I’m experimenting with tracking my time, in roughly 15-minute intervals. This is something I’m still getting used to, so expect the system to change.

To track my time at such a resolution, without it being a huge burden, data entry needs to be quick and easy. I’ve decided to use timedot format, where entering a period of 15 minutes will usually be a single character (more if I also need to type out the category).

A sample entry looks like this:

2020-12-31
leisure:social   .....
sleep            6.75h
chores:systems   ..
leisure:social   ........
leisure:anime    ...

Each dot is 15 minutes, spaces are ignored. I’ve not set up tab completion for category names yet but, even so, this is very easy to use.

I import my timedot data into influxdb with a script which runs nightly, to power a grafana dashboard on my home server.

## What am I tracking?

I’m not trying to track every waking minute. That would be a lot of work. Instead I’ve got a bunch of categories which cover most things that I’m interested in, but which don’t include less interesting things: like slacking off by mindlessly browsing the internet, showering, or going to the toilet.

So I have a bit of missing time each day. I’m currently working out what an acceptable amount of “missing time” is, but I’m leaning towards 2 hours or less a day.

I’m currently tracking four high-level categories, each with a few subcategories:

• Chores
• Food Prep
• Regular—weekly chores, cleaning, that sort of thing
• Shopping
• Systems—tracking my finances, or to-do list, or time (this memo), etc
• Tech
• Travel
• Leisure
• Anime
• Games
• Movies
• Relax—time specifically set aside to relax, this doesn’t include mindless internet browsing
• Social
• Systems—tinkering with how I track my finances (etc) for fun, rather than doing necessary data entry & maintenance
• TTRPGs
• Play
• Prep
• Tech
• Writing
• Sleep
• Work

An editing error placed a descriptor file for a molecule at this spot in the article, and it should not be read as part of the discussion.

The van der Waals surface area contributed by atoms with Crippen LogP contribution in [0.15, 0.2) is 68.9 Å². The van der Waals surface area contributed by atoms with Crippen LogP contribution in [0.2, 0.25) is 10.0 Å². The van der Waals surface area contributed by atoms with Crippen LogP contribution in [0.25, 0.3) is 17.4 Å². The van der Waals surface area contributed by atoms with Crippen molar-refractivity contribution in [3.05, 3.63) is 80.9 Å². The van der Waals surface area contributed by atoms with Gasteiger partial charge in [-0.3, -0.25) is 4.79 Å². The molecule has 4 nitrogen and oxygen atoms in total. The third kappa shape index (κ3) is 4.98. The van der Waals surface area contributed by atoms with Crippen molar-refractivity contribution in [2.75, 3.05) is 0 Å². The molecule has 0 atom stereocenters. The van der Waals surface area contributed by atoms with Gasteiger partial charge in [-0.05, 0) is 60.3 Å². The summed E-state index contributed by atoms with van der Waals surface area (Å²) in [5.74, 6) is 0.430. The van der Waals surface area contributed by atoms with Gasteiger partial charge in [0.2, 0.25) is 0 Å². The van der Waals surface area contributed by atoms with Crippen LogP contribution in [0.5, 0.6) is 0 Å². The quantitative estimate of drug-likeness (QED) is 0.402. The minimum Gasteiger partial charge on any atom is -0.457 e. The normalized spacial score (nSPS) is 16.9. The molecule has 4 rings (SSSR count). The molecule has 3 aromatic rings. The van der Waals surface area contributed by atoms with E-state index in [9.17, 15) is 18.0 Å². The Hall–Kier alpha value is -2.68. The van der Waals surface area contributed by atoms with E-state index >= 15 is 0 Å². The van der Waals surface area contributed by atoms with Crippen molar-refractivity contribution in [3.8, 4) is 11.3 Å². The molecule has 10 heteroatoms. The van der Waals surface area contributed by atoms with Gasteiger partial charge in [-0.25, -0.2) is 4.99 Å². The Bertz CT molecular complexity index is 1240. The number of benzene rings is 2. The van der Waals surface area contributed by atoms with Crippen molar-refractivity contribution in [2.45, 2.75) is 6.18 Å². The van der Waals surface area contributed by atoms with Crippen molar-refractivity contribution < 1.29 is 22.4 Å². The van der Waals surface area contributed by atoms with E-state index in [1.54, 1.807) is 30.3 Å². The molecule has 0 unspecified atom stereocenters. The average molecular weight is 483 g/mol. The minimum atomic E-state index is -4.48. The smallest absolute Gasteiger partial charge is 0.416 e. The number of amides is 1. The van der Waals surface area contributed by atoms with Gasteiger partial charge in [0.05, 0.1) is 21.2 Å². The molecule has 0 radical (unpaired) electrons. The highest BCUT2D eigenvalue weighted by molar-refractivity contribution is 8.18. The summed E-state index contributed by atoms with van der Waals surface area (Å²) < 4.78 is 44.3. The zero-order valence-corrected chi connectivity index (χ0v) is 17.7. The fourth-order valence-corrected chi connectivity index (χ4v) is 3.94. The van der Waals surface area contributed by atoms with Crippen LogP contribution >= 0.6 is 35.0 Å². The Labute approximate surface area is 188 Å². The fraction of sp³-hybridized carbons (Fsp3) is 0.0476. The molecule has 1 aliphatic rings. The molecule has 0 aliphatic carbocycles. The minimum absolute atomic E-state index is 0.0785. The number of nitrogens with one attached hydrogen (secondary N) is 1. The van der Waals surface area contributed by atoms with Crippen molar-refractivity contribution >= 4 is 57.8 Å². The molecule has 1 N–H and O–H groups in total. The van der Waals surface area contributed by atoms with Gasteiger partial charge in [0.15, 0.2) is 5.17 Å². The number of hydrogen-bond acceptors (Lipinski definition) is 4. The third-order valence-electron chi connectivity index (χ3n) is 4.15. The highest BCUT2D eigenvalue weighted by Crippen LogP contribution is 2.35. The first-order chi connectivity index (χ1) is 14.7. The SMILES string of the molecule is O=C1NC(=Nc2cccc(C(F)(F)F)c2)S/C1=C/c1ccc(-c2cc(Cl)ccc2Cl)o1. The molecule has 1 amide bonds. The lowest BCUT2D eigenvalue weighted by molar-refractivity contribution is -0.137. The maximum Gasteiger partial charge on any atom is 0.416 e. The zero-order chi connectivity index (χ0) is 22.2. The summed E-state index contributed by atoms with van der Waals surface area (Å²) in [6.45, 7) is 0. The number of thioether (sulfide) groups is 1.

• Community—things done for my role as part of the wider GDS / GOV.UK software engineering group
• Active
• Meetings
• Line Management—things done for my roles as line manager & line report
• Active
• Meetings
• Lunch Break
• Team—things done for my team
• Active
• Meetings

I’ve done some of each of these things since I stated tracking on 2020-12-09. I expect some new subcategories will be introduced when covid is, eventually, over and physically going into work or seeing friends become possible again.

While simply tracking this information may make me more mindful of how I spend my time00For example, I’ve already found myself preferring to do tracked things (like reading or writing) over untracked things (like scrolling through reddit for hours).

, having questions in mind helps inform what I should be tracking.

The high-level single-number metrics I’m looking at are:

• How much sleep am I getting?

It should be 8 hours a day on average.

• How much work am I doing?

This should also be 8 hours a day, for work days.

• How much time am I tracking?

I’ll never record exactly 24 hours of activities in a day, unless I don’t shower and spend the whole day in bed reading or something, but if there are consistent big gaps maybe the categories need tweaking.

• When did I last have a day off?

Or, equivalently, how many days in a row (not counting weekends) have I been working? I’m usually fairly good at taking time off (even during the year of the plague), but this could be a useful metric to keep an eye on.

• What percentage of my waking time is leisure?

This is my attempt at a work-life balance metric. On a work day, this should be a little under 50%: 8 hours sleep, 8 hours work, 8 hours leisure / chores / untracked. On weekends or days off this will be a little under 100%, again due to chores and untracked time.

I’m monitoring the 30-day rolling average for all of those, other than the time since last day off metric.

I’m also monitoring what’s my breakdown of leisure time and what’s my breakdown of work time, so I can answer questions like how much time I spend in meetings vs actively working, or working on things directly to do with my team vs things like line management.